sun 17/02/2019

BBC Proms: City of Birmingham Symphony Orchestra, Nelsons | reviews, news & interviews

BBC Proms: City of Birmingham Symphony Orchestra, Nelsons

BBC Proms: City of Birmingham Symphony Orchestra, Nelsons

Glinka and Shostakovich allow visiting orchestra to show off

Conductor Andris Nelsons delivers an intense Leningrad SymphonyPhoto Credit: Marco Borrgrave

It is a rare treat for Londoners to have the CBSO with Andris Nelsons in town, and the Albert Hall was, if not fully sold out, then certainly well stocked. It would be fair to assume that the main draw was Shostakovich’s giant and much-debated Leningrad symphony after the interval; but first up was Glinka’s Ruslan and Lyudmila overture and the UK premiere of Emily Howard’s Calculus of the Nervous System. Both together they added up to a mere 20 minutes and we were out in the interval in the blink of an eye: such are the challenges of programming around a 75-minute symphony.

In its short span, the Glinka gives most of the orchestra a share of the spotlight, with frenetic string runs at the opening, plenty of wind ensemble work, and both cellos and violas having a separate taste of the lush, romantic theme. It’s a great showpiece – and has featured as an encore twice before at the Proms, the programme helpfully informs. It certainly showed off a dazzling CBSO, which boded well for further Russian challenges ahead.

A number of exceptional soloists rose from the ranks to deliver Shostakovich’s melodies

Emily Howard’s piece, a meditation on memories as electrical impulses flashing through the brain, offered a curious and opaque listening experience. Mostly tentative, quiet and with frequent silences, it was punctuated with stabs and jabs and floaty harmonics from the strings. The composer’s description gives a sense of the layout: ‘The “memories” occur and recur in different ways: sometimes clear, partially remembered or very distant; sometimes in succession and sometimes punctured by silence.’ No dramatic arc intended, therefore, and none present. The rather tepid response from the audience summed it up: perhaps this wasn’t the right occasion for it.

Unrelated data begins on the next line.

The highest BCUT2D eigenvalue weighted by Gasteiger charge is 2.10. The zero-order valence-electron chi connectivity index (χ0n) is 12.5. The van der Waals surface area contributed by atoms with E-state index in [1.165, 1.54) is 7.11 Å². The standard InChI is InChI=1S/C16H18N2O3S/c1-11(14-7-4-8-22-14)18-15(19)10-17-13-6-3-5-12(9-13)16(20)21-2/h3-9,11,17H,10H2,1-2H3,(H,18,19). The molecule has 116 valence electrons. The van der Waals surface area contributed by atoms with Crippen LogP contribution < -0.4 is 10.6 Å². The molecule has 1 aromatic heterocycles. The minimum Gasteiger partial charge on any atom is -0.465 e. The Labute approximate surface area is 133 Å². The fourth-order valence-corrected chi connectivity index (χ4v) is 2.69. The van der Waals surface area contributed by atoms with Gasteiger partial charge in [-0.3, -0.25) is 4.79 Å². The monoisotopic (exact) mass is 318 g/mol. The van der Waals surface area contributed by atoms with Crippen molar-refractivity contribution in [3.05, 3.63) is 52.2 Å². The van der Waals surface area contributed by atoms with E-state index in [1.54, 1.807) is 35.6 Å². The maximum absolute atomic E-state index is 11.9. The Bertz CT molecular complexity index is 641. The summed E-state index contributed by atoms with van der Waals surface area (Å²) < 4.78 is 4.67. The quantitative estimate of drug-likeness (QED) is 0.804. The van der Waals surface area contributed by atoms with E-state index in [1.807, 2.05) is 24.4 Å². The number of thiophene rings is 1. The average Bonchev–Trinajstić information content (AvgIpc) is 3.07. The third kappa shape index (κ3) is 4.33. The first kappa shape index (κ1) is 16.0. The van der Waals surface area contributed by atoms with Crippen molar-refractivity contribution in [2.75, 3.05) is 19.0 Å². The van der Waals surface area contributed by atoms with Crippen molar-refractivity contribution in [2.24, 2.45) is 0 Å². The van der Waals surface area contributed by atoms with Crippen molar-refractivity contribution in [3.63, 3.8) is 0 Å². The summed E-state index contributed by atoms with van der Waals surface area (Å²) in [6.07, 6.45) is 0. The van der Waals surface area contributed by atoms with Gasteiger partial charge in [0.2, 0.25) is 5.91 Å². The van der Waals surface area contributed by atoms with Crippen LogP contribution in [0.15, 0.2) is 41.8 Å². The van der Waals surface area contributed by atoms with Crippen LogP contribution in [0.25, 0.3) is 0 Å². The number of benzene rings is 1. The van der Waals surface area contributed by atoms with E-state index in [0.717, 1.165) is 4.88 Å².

One barely earned interval later, the main event – and right from the off, the symphony makes demands of the winds especially, both exposed and in ensemble. Ferocious fortissimos notwithstanding, it deals mostly in sparse textures and gradual build-ups, so there is nowhere to hide when your turn comes. The CBSO was more than equal to the task, and a number of exceptional soloists rose from the ranks to deliver Shostakovich’s sometimes winding, sometimes impish and angular melodies. Whether piccolo, bassoon or cor anglais, and from a screeching E flat clarinet to its rasping bass cousin, a vast orchestral and expressive palette emerged with tremendous surety. Not to leave the strings out – the leader’s aerial solo in the first movement set the tone, and the extended strings-only sections later in the work showed what a rich core this orchestra has. 

There is plenty of down time in this symphony – moments where you’re waiting for the next thing to happen but a direction has yet to emerge. Andris Nelsons kept the intensity throughout, and richly deserved the audience’s cheers.

A vast orchestral and expressive palette emerged with tremendous surety in the Shostakovich

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